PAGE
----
How To Rig LIVE Mullet (For Big Redfish, Snook, & Trout Near Structure)


If you’re looking for trophy fish there are two things you’ll need:

  1. Big bait
  2. Structure

Big redfish, snook, and trout like structure because it provides both food and protection for them.

They’re holding under docks, bridges, or trees waiting for an easy meal to present itself, which is a great opportunity for you to pitch a live mullet to them.

But big fish are smart and lazy, so how you rig the mullet is super important.

You want to keep the mullet looking natural, but still staying near the structure in the strike zone.

It can be tricky, but in this video, we’ve got Capt. Peter Deeks showing you exactly how to do that.

Check it out below.

How To Rig Live Mullet When Fishing Structure [VIDEO]

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When you know fish are sticking near structure, or when the water is cold and fish aren’t moving a lot, this is a great way to rig live mullet.

It keeps them swimming, which attracts fish to them, but also keeps them in place, so they don’t leave the feeding zone.

To rig them effectively, first place a weight about 18″ above your hook.

The weight should match the size of the mullet.

For example, in this video, we used a 1 oz. weight with a 5-inch mullet.

Then, hook the mullet through the tail, slightly below the spine.

Hooking them in the tail keeps them swimming and attracting predators.

If you hook them in the nose, they’ll just settle down to the bottom and not move.


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By tail-hooking mullet and pegging them to the bottom with a weight, you can keep the mullet in the strike zone and keep them moving to attract big snook, redfish, and trout.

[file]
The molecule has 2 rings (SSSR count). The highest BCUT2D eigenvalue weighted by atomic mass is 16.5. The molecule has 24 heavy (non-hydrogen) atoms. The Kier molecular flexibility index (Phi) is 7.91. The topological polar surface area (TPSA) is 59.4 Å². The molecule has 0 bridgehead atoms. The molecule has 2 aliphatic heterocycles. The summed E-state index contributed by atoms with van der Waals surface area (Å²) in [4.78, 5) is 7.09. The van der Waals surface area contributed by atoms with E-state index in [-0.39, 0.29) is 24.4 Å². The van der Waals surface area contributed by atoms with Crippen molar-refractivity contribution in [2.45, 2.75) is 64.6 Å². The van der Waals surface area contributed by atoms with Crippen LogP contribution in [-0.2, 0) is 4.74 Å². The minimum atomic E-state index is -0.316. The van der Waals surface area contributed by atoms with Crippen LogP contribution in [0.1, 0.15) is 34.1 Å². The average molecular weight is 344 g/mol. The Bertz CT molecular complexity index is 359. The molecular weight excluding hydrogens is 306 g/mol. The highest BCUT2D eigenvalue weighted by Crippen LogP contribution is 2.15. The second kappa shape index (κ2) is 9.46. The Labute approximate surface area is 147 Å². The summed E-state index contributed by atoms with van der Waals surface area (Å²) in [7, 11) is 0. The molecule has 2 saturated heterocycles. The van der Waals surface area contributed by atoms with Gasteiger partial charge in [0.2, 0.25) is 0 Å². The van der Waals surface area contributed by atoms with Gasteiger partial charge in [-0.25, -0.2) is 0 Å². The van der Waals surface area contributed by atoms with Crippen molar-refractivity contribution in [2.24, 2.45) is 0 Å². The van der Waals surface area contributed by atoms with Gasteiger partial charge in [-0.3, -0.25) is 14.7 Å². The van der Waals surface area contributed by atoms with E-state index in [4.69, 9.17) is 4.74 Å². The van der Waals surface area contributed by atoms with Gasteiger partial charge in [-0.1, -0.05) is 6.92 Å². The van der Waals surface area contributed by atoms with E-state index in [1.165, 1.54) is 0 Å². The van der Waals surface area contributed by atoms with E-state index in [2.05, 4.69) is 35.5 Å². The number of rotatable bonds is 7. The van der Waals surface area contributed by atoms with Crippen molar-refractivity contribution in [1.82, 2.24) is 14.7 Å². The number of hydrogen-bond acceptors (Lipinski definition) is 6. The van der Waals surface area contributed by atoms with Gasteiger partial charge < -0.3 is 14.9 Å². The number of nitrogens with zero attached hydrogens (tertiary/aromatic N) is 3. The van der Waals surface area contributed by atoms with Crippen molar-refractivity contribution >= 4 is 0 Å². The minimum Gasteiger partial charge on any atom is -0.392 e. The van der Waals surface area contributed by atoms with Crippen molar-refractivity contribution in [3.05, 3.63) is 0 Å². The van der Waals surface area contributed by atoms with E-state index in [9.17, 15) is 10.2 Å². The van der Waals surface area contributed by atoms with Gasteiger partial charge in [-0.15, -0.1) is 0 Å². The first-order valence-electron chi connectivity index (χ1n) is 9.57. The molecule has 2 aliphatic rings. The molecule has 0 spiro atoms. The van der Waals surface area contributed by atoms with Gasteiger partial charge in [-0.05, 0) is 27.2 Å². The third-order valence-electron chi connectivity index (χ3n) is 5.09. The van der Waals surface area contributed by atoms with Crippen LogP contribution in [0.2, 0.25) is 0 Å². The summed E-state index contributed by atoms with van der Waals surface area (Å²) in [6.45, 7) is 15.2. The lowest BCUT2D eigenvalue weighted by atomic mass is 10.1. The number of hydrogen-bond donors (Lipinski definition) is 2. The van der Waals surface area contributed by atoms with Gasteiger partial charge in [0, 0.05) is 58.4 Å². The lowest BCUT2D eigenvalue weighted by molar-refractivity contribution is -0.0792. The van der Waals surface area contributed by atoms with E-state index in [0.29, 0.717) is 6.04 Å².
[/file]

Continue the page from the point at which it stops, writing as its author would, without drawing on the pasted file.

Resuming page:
Want more tips about how to catch fish with live bait?

Keep an eye out for our new course, Underwater Bait Forensics, which shows exactly how different live baits act underwater, and how you can maximize your time fishing.

It’ll be available on August 19th at

Have any questions about rigging live mullet?

Let us know down in the comments!

And if you know someone who needs to see this video, please TAG or SHARE this with them!

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Robert Burnstine
1 year ago

Great info and the live camera footage really helps in understanding live bait usage and techniques.

1 year ago

I guy TG b bill

1 year ago

I have tried this but I still prefer to hook them in the mouth through the nostril

Adam Bailey
1 year ago

Great tip captain! Do you peg your weight or let the weight slide freely? Or does it depend on other factors (that I’m curious about too haha)? In the video, it seems like you either pegged the weight or are keeping the line fairly taught, so the mullet doesn’t swim away and wrap the structure. (Maybe I just answered my own question there.)

Tony Acevedo
1 year ago
Reply to  Adam Bailey

To keep the rig versatile (if you are going to fish multiple areas and don’t want to tie a new rig on) I would use a fish finder rig and just keep the line fairly tight (keeping the sinker bumped up to the swivel). If strictly fishing structure with no current, a knocker rig could be ideal which is where you just flip the egg sinker. Instead of having it above the swivel on your mainline, you would put in below your swivel on your leader between the hook and swivel. It will keep your bait more restricted.

Last edited 1 year ago by Tony Acevedo
Steve Wolf
1 year ago

I was able to learn something from every clip I’ve watched. Been fishing south Fl all my life and enjoy picking up new info here.

Thomas Campbell
1 year ago

What about using pinfish on the flats?

Tony Acevedo
1 year ago

Pinfish don’t venture too far like a mullet will. Mullet will swim straight across a flat as they typically swim higher up in the water column. Pinfish are bottom dwellers and will usually just head straight down to the bottom or straight into structure. using them on a small float with short leader in current/wind can help drift them across a flat to search for fish.

Tyler Garell
1 year ago

These bait rigging / forensics videos are awesome. Pumped to see more.


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